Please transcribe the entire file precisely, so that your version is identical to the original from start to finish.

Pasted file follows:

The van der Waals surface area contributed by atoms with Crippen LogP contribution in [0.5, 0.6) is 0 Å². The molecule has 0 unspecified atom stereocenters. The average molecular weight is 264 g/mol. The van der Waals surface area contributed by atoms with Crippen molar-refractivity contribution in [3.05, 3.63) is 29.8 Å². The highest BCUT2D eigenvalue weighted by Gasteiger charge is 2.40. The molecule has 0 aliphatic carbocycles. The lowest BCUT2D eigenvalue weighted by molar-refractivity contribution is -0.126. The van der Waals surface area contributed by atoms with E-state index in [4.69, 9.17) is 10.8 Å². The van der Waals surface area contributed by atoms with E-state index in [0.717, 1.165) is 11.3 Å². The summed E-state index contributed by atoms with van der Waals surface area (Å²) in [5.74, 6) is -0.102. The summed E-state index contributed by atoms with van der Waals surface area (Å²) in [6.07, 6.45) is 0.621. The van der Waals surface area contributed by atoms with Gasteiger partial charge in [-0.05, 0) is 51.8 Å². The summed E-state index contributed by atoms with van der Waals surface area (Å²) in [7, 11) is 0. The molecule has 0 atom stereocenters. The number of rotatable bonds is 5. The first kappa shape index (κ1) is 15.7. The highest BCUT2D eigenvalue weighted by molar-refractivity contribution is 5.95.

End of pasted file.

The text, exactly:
The van der Waals surface area contributed by atoms with Crippen LogP contribution in [0.5, 0.6) is 0 Å². The molecule has 0 unspecified atom stereocenters. The average molecular weight is 264 g/mol. The van der Waals surface area contributed by atoms with Crippen molar-refractivity contribution in [3.05, 3.63) is 29.8 Å². The highest BCUT2D eigenvalue weighted by Gasteiger charge is 2.40. The molecule has 0 aliphatic carbocycles. The lowest BCUT2D eigenvalue weighted by molar-refractivity contribution is -0.126. The van der Waals surface area contributed by atoms with E-state index in [4.69, 9.17) is 10.8 Å². The van der Waals surface area contributed by atoms with E-state index in [0.717, 1.165) is 11.3 Å². The summed E-state index contributed by atoms with van der Waals surface area (Å²) in [5.74, 6) is -0.102. The summed E-state index contributed by atoms with van der Waals surface area (Å²) in [6.07, 6.45) is 0.621. The van der Waals surface area contributed by atoms with Gasteiger partial charge in [-0.05, 0) is 51.8 Å². The summed E-state index contributed by atoms with van der Waals surface area (Å²) in [7, 11) is 0. The molecule has 0 atom stereocenters. The number of rotatable bonds is 5. The first kappa shape index (κ1) is 15.7. The highest BCUT2D eigenvalue weighted by molar-refractivity contribution is 5.95.